# BGE: Send single pulse at start of game?

I want to run a python script, once at the start of a game in the BGE. I tried various sensors, but they all sent more then one pulse/contentious stream. I only wan't to run my script once, right at the beginning, and then be done with it for good. How can I do this?

• Not with a logic brick, but it works: blender.stackexchange.com/questions/2665/… – stacker Jul 12 '15 at 6:29
• Would an Always sensor with the Tap button toggled work? Just asking. – joH1 Aug 28 '16 at 10:25

Often times to control parts of the game that are kinda background or sidework, we add empties. Invisible empties can be used for playing sounds, loading levels, spawning bad-guys, or running pythn scripts.

Create an empty that will run your script if it doesn't need to be on a specific object (a jeep for example ;) add an always sensor to it, and then connect it to a python controller, set the controller to run your script, then enable the little marker next to the name of the controller, setting it to be a startup script. the symbol will change from this:

to this:

And your final setup will look like this:

• That will run it multiple times – GiantCowFilms Jul 13 '15 at 16:34
• Go ahead and try. – Scalia Jul 13 '15 at 16:35
• Unless TLT is enabled, the always actuator activates once. – Scalia Jul 13 '15 at 16:36
• It appears to still be double executing it, but this actually works O.o – GiantCowFilms Jul 13 '15 at 16:42
• This solution is right ... if you start with a single scene and this logic is applied to an object, that does not get added again. The scene should not be started again in your game session. – Monster Jul 14 '15 at 8:55

Check the following image. I use a property named "run_once". The script runs as long as the property is 0 and prints "potato" and the LogicTicRate. Also I have an actuator that sets the "run_once" property to 1 when the script runs for the first time, so it would never run again. I don't know if that is practical but I just thought of it.

Also you might notice that it prints "potato" 2 times. This happens cause of the logic tic rate, meaning the times per second the logic brick sensors are being executed. You can change this time with the command I put in comment in line 4. I haven't played with it, but I'll have too soon enough. You might not have a problem with it, but if you do check this (set logic tic rate)

• Somehow it is still not working :/ – GiantCowFilms Jul 12 '15 at 14:57
• Does it perform what I said above or is there an error? – Lev Jul 12 '15 at 16:42
• It changes the property, but continues to run the script – GiantCowFilms Jul 12 '15 at 17:22
• Activate "Tap" in the property sensor and let me know. How did you know it kept running? How many times did it print "potato" in the system console? – Lev Jul 12 '15 at 19:44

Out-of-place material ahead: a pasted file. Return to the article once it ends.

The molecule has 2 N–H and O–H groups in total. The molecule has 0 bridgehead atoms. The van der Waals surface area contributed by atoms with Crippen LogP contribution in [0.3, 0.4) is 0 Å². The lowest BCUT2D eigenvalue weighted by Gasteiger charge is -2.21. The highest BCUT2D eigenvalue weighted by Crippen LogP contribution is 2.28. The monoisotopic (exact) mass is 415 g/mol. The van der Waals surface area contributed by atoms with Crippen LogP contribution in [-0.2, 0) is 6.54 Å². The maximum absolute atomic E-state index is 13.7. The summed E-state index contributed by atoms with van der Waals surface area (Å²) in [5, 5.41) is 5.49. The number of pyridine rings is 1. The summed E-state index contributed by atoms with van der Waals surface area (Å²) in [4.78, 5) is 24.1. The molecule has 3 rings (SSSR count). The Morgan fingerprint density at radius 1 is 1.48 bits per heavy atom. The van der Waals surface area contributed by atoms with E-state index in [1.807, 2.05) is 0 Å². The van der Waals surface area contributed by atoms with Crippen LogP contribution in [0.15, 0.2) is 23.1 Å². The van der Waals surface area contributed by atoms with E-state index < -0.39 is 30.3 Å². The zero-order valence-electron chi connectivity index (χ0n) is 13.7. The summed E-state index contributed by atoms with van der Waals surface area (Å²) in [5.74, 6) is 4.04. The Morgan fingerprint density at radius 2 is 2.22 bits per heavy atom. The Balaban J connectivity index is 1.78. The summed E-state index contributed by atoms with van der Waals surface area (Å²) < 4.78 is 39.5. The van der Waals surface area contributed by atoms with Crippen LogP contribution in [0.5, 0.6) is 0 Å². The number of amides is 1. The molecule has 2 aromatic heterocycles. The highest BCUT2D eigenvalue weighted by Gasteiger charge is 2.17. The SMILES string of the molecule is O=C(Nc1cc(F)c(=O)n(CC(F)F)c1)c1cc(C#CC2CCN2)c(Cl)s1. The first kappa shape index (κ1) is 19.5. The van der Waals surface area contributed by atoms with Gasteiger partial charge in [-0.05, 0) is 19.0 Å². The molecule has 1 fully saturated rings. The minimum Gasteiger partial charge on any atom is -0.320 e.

• it seems to be fixed after I saved the file (odd) however, it is still making to copies, and the refresh rate needs to remain at 60 fps – GiantCowFilms Jul 12 '15 at 20:02

The way how and when scripts are executed is a bit confusing at the beginning. Sensors send singnals when they change their states.
For example if you have an collision sensor which is attached to a script. than this script will be executed twice when the sensor detects a collision. once when it changes from false to True and again when it changes from True to False. But if you just use an always sensor (without tigger mode) than the script schould be executed only once, at the first frame because the sensor will never change again (always True).
Another methed is to write an init function inside of your script.

own = bge.logic.getCurrentController.owner if not "anyPropertyWhichDoesntExistInThisObject" in own: own["anyPropertyWhichDoesntExistInThisObject"] = True #here you now can write your initialisation code which wont be executed again 

• Yes, the question was asking how to only send one signal, rather then having to perform the check in python. It's more efficient using logic bricks – GiantCowFilms Jul 12 '15 at 22:44
• so does the method with the always sensor work for you ? – Toger Jul 13 '15 at 11:07

If you want to make sure you execute code exactly once in a game session I suggest to use a Python module. A Python module acts as singleton (which means there exist only one instance at the time). It also survives any scene changes. You can take advantage of the fact that module level code is executed exactly once, at module load time. Modules gets loaded with the fist access to them (via call or via import)

This should work unless you unload/reload the module - which is very unlikely.

Module Mode

runOnceDemo.py

def initialize():
'call runOnceDemo.initialize from your Python controller'
pass

print("This code runs exactly once")


Always -> Python controller Module: runOnceDemo.initialize

Script Mode

runOnceScript.py

import runOnceDemo


Always -> Python controller Script: runOnceScript

runOnceDemo.py

print("This code runs exactly once")


I hope it helps